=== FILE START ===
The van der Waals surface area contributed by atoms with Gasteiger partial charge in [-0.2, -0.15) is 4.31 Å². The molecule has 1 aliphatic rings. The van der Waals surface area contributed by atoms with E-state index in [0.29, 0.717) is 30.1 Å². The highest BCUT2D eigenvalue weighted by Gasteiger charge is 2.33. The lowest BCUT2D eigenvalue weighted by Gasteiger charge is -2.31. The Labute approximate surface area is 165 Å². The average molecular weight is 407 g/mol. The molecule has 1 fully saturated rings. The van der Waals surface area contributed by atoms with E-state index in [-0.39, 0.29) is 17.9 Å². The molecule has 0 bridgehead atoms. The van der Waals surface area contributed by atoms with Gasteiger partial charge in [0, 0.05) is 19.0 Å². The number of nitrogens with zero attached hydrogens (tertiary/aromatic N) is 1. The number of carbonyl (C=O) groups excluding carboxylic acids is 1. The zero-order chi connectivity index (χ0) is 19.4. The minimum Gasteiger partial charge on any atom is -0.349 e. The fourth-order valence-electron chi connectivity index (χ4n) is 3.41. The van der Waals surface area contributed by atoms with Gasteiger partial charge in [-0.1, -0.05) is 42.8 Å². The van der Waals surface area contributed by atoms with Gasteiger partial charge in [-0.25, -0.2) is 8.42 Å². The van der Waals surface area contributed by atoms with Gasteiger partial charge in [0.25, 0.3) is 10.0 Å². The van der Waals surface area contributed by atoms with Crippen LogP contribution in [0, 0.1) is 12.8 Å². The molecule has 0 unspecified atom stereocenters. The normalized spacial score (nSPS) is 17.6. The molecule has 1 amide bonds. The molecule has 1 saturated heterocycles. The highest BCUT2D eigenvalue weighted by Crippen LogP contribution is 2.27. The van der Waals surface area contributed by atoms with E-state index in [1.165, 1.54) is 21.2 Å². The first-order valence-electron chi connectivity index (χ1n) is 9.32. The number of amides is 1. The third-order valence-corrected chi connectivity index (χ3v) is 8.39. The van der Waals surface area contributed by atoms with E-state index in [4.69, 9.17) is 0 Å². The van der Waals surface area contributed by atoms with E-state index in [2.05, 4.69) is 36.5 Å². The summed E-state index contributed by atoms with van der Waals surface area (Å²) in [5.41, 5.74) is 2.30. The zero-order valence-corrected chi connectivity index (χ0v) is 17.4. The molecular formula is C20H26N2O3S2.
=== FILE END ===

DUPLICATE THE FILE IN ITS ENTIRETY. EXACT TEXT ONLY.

The van der Waals surface area contributed by atoms with Gasteiger partial charge in [-0.2, -0.15) is 4.31 Å². The molecule has 1 aliphatic rings. The van der Waals surface area contributed by atoms with E-state index in [0.29, 0.717) is 30.1 Å². The highest BCUT2D eigenvalue weighted by Gasteiger charge is 2.33. The lowest BCUT2D eigenvalue weighted by Gasteiger charge is -2.31. The Labute approximate surface area is 165 Å². The average molecular weight is 407 g/mol. The molecule has 1 fully saturated rings. The van der Waals surface area contributed by atoms with E-state index in [-0.39, 0.29) is 17.9 Å². The molecule has 0 bridgehead atoms. The van der Waals surface area contributed by atoms with Gasteiger partial charge in [0, 0.05) is 19.0 Å². The number of nitrogens with zero attached hydrogens (tertiary/aromatic N) is 1. The number of carbonyl (C=O) groups excluding carboxylic acids is 1. The zero-order chi connectivity index (χ0) is 19.4. The minimum Gasteiger partial charge on any atom is -0.349 e. The fourth-order valence-electron chi connectivity index (χ4n) is 3.41. The van der Waals surface area contributed by atoms with Gasteiger partial charge in [-0.1, -0.05) is 42.8 Å². The van der Waals surface area contributed by atoms with Gasteiger partial charge in [-0.25, -0.2) is 8.42 Å². The van der Waals surface area contributed by atoms with Gasteiger partial charge in [0.25, 0.3) is 10.0 Å². The van der Waals surface area contributed by atoms with Crippen LogP contribution in [0, 0.1) is 12.8 Å². The molecule has 0 unspecified atom stereocenters. The normalized spacial score (nSPS) is 17.6. The molecule has 1 amide bonds. The molecule has 1 saturated heterocycles. The highest BCUT2D eigenvalue weighted by Crippen LogP contribution is 2.27. The van der Waals surface area contributed by atoms with E-state index in [1.165, 1.54) is 21.2 Å². The first-order valence-electron chi connectivity index (χ1n) is 9.32. The number of amides is 1. The third-order valence-corrected chi connectivity index (χ3v) is 8.39. The van der Waals surface area contributed by atoms with E-state index in [4.69, 9.17) is 0 Å². The van der Waals surface area contributed by atoms with E-state index in [2.05, 4.69) is 36.5 Å². The summed E-state index contributed by atoms with van der Waals surface area (Å²) in [5.41, 5.74) is 2.30. The zero-order valence-corrected chi connectivity index (χ0v) is 17.4. The molecular formula is C20H26N2O3S2.